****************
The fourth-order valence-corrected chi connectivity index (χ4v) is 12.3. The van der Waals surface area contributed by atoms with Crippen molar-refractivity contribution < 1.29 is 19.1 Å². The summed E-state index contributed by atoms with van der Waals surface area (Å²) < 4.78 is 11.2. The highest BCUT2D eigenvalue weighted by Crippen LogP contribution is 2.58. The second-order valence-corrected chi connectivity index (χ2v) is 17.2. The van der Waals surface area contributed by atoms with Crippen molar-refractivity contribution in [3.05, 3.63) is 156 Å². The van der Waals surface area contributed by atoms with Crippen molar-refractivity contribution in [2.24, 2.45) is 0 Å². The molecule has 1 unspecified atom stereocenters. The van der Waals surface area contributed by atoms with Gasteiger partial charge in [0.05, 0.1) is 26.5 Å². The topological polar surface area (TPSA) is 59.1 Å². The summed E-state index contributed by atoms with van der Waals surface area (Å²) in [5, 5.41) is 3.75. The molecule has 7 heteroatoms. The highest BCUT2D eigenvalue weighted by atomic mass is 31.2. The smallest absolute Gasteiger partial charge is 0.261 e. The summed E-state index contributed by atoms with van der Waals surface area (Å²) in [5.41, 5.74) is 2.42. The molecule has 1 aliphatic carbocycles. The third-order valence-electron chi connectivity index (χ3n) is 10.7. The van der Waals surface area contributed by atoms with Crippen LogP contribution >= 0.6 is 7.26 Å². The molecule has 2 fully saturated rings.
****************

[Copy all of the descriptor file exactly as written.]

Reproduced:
The fourth-order valence-corrected chi connectivity index (χ4v) is 12.3. The van der Waals surface area contributed by atoms with Crippen molar-refractivity contribution < 1.29 is 19.1 Å². The summed E-state index contributed by atoms with van der Waals surface area (Å²) < 4.78 is 11.2. The highest BCUT2D eigenvalue weighted by Crippen LogP contribution is 2.58. The second-order valence-corrected chi connectivity index (χ2v) is 17.2. The van der Waals surface area contributed by atoms with Crippen molar-refractivity contribution in [3.05, 3.63) is 156 Å². The van der Waals surface area contributed by atoms with Crippen molar-refractivity contribution in [2.24, 2.45) is 0 Å². The molecule has 1 unspecified atom stereocenters. The van der Waals surface area contributed by atoms with Gasteiger partial charge in [0.05, 0.1) is 26.5 Å². The topological polar surface area (TPSA) is 59.1 Å². The summed E-state index contributed by atoms with van der Waals surface area (Å²) in [5, 5.41) is 3.75. The molecule has 7 heteroatoms. The highest BCUT2D eigenvalue weighted by atomic mass is 31.2. The smallest absolute Gasteiger partial charge is 0.261 e. The summed E-state index contributed by atoms with van der Waals surface area (Å²) in [5.41, 5.74) is 2.42. The molecule has 1 aliphatic carbocycles. The third-order valence-electron chi connectivity index (χ3n) is 10.7. The van der Waals surface area contributed by atoms with Crippen LogP contribution >= 0.6 is 7.26 Å². The molecule has 2 fully saturated rings.